Classical approaches to make high-quality measurements of biopotential signals require the use of shielded or multi-wire cables connecting the electrodes to a central unit in a star arrangement. Consequently, increasing the number of leads increases cabling and connector complexity which is not only limiting patient comfort but also anticipated as the main limiting factor for future miniaturization and cost reduction of tomorrow''s wearables. We have recently introduced a novel sensing architecture that significantly reduces cabling complexity by eliminating shielded or multi-wire cables as well as by allowing simple connectors thanks to a bus arrangement. In this architecture, electrodes are replaced by so-called cooperative sensors. However, in this design, one of the cooperative sensors needs to be equipped with two contacts with the skin for proper common mode rejection, thus making its miniaturization problematic. This paper presents a novel common mode rejection principle which overcomes this limitation. When compared to others, the suggested approach is advantageous as it keeps the cabling complexity to its minimum. First measurements demonstrated in a real-life scenario the feasibility of this common mode rejection principle for a wearable 12-lead electrocardiogram monitoring system.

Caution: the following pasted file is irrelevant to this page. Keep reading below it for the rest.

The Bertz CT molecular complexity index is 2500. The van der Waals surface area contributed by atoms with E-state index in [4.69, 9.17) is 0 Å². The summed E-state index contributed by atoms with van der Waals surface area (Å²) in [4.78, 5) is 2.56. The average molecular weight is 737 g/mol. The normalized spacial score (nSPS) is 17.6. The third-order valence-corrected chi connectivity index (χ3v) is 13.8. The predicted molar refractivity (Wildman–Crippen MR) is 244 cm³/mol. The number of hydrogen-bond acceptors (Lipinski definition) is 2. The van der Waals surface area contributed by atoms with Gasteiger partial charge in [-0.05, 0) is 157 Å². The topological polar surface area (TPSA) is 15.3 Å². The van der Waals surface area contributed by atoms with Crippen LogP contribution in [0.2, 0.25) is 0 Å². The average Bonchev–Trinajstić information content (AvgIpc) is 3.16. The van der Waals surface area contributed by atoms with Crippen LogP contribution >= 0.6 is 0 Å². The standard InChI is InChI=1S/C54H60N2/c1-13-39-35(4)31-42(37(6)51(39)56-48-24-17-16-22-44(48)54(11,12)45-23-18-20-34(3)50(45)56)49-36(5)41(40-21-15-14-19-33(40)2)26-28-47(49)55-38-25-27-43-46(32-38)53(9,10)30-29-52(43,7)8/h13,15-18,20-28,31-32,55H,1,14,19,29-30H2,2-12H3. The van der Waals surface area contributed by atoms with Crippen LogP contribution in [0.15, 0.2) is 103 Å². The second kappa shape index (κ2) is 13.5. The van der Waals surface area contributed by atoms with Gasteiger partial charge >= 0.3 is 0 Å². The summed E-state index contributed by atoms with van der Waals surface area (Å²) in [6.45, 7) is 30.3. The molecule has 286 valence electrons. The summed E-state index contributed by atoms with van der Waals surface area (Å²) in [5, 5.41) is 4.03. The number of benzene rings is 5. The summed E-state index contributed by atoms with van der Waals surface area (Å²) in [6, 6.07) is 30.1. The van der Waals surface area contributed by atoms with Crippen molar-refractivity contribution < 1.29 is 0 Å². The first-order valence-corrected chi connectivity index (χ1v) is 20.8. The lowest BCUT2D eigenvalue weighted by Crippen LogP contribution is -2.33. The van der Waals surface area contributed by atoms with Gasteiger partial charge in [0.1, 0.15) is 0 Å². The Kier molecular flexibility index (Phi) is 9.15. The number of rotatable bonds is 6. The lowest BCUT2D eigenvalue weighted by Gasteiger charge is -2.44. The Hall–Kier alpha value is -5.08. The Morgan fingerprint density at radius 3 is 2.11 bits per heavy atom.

in 2017 39th Annual International Conference of the Ieee Engineering in Medicine and Biology Society (Issue), ed New York: Ieee, 2017, pp. 4427-4430.